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Eastern Mongolian Steppes

Date of Submission: 19/12/2014
Criteria: (ix)(x)
Category: Natural
Submitted by:
Mongolian National Commission for UNESCO
State, Province or Region:
Dornod and Sukhbaatar Provinces
Ref.: 5946

The Tentative Lists of States Parties are published by the World Heritage Centre at its website and/or in working documents in order to ensure transparency, access to information and to facilitate harmonization of Tentative Lists at regional and thematic levels.

The sole responsibility for the content of each Tentative List lies with the State Party concerned. The publication of the Tentative Lists does not imply the expression of any opinion whatsoever of the World Heritage Committee or of the World Heritage Centre or of the Secretariat of UNESCO concerning the legal status of any country, territory, city or area or of its boundaries.

Property names are listed in the language in which they have been submitted by the State Party


1. Eastern Mongolian Strictly Protected Area






116 16 49.799 E 46 8 13.135 N

116 11 39.766 E 46 36 4.169 N

117 21 52.927 E 46 49 49.737 N

118 15 28.66 E 46 42 55. 58 N

117 22   6.248 E  46 21 38.269 N

118 27 45.617 E  46 44 26.753 N

2. Toson Khulstai National Park

112 29 42.532 E 48 17 24.388 N

112 58 5.412 E  48 21 5 .353 N

113 56 45.156 E 48 41 53.5 N

112 38 25.5 8 E 47 5 11.819 N

3. Bayantsagaan Steppe Natural Reserve

112 48 26.969 E  47 15 23.852 N

113 51 44.12 E 47 35 41.292 N

113 25 55. 89 E 47 6 .93 N

113 51 59.29 E  47 13 17.493 N

4. Jaran Togoon Steppe (two areas)

114 2 E,  47 17 N

114 2  E  47 5 N

5. Yakhi Nuur Natural Reserve

114 3  43.367 E 48 33 29.468 N

114 51 5 .336 E 48 56 34.459 N

114 22 24.313 E  49 5 37. 5 N

112 58 5.412 E  48 21 5 .353 N

The Eastern Mongolian Steppes are home to the largest remaining intact temperate grasslands of the Earth. The ecosystem of Eastern Mongolian Steppes is characterized by treeless flat steppes, gently rolling hills, wetlands, and interlinkages with the Khyangan Mountain Range all the way to the border with the People’s Republic of China. The proposed serial property has five components with a total surface area of some 2 million ha, outstanding components representing the vast ecosystem.

The Eastern Steppes are an exceptional ecoregion within the vast Eurasian Steppes spanning from the European Pannonian Steppe to the Mongolian-Manchurian grasslands due to its intactness, relatively high altitude and northern latitude. The main distinctive characteristic of the proposed property compared to other steppe ecosystems is that it is dominated by grasslands across thousands of square kilometres with several species of bush and shrubbery. The herds of an estimated 1.5 to 2 million of Mongolian white-tailed gazelles (Procapra gutturosa) are an inseparable element of the ecosystem, both inhabiting and shaping it. Furthermore, 25 species of mammals, 174 species of birds, 2 species of amphibians and 5 species of reptiles have been recorded.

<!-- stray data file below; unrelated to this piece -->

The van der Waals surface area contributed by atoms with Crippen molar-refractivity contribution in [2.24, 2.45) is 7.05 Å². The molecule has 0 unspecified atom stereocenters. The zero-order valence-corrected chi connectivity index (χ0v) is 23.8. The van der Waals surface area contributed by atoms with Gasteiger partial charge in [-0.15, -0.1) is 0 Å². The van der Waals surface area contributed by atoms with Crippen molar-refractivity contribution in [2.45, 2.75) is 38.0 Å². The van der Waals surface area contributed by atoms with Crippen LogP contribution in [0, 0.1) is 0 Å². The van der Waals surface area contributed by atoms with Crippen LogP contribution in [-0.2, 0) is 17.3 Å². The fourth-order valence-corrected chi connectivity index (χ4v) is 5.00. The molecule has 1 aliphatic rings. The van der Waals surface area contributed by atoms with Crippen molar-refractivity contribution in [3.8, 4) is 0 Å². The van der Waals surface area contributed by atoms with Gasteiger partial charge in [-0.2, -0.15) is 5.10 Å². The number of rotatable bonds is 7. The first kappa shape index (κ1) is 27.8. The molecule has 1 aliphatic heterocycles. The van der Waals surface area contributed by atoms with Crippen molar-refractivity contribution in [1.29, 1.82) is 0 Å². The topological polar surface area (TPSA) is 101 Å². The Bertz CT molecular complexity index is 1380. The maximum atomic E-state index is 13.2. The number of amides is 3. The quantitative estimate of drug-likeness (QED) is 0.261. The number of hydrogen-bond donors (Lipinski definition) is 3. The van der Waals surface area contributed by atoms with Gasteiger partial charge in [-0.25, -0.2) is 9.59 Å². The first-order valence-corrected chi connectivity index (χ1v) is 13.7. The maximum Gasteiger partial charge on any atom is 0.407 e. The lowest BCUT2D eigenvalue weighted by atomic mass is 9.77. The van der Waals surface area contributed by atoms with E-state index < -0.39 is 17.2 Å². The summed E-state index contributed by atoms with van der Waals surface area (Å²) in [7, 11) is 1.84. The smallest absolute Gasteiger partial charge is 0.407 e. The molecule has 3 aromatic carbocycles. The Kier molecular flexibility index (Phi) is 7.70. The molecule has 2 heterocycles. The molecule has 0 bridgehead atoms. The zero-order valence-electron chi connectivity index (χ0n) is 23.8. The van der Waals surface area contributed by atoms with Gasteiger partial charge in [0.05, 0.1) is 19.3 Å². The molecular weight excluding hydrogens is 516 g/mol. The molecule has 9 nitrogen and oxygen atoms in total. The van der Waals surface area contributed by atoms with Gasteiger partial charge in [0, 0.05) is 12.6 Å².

The Eastern Mongolian Steppes are dominated by 5 types of grasses including Stipa krylovii, Stipa grandis, Festuca lenensis. There are a total of 11 3 species of flora in Eastern Mongolian Steppes. There are four species of endemic plants, 9 species of sub-endemic plants, critically endangered 1 species of plants, endangered 8 species, 18 species of medicinal plants and 7 species of other plants.

The Eastern Mongolian Steppes are the home of the Mongolian white-tailed gazelle (Procapra gutturosa) and secondly, it is the home of habitat for a number of Asian species such as raccoon dog (Nyctereutes procyonoides), transbaikal zokor (Myospalax psilurus), and Asian particolored bat (Vespertilio sinensis), at the western edge of region. The Eastern Mongolian Steppes also represent the eastern limit of the Central Asian mountain ranges and the most eastern range of the habitats for a number of species including goitered gazelle (Gazella subgutturosa), Argali sheep (Ovis ammon), Mongolian marmot (Marmota sibirica), five-toed pygmy jerboa (Cardiocranius paradoxus), Kozlov's pygmy jerboa (Salpingotus kozlovi), long-eared hedgehog (Hemiechinus auritus) and great bustard (Otis tarda).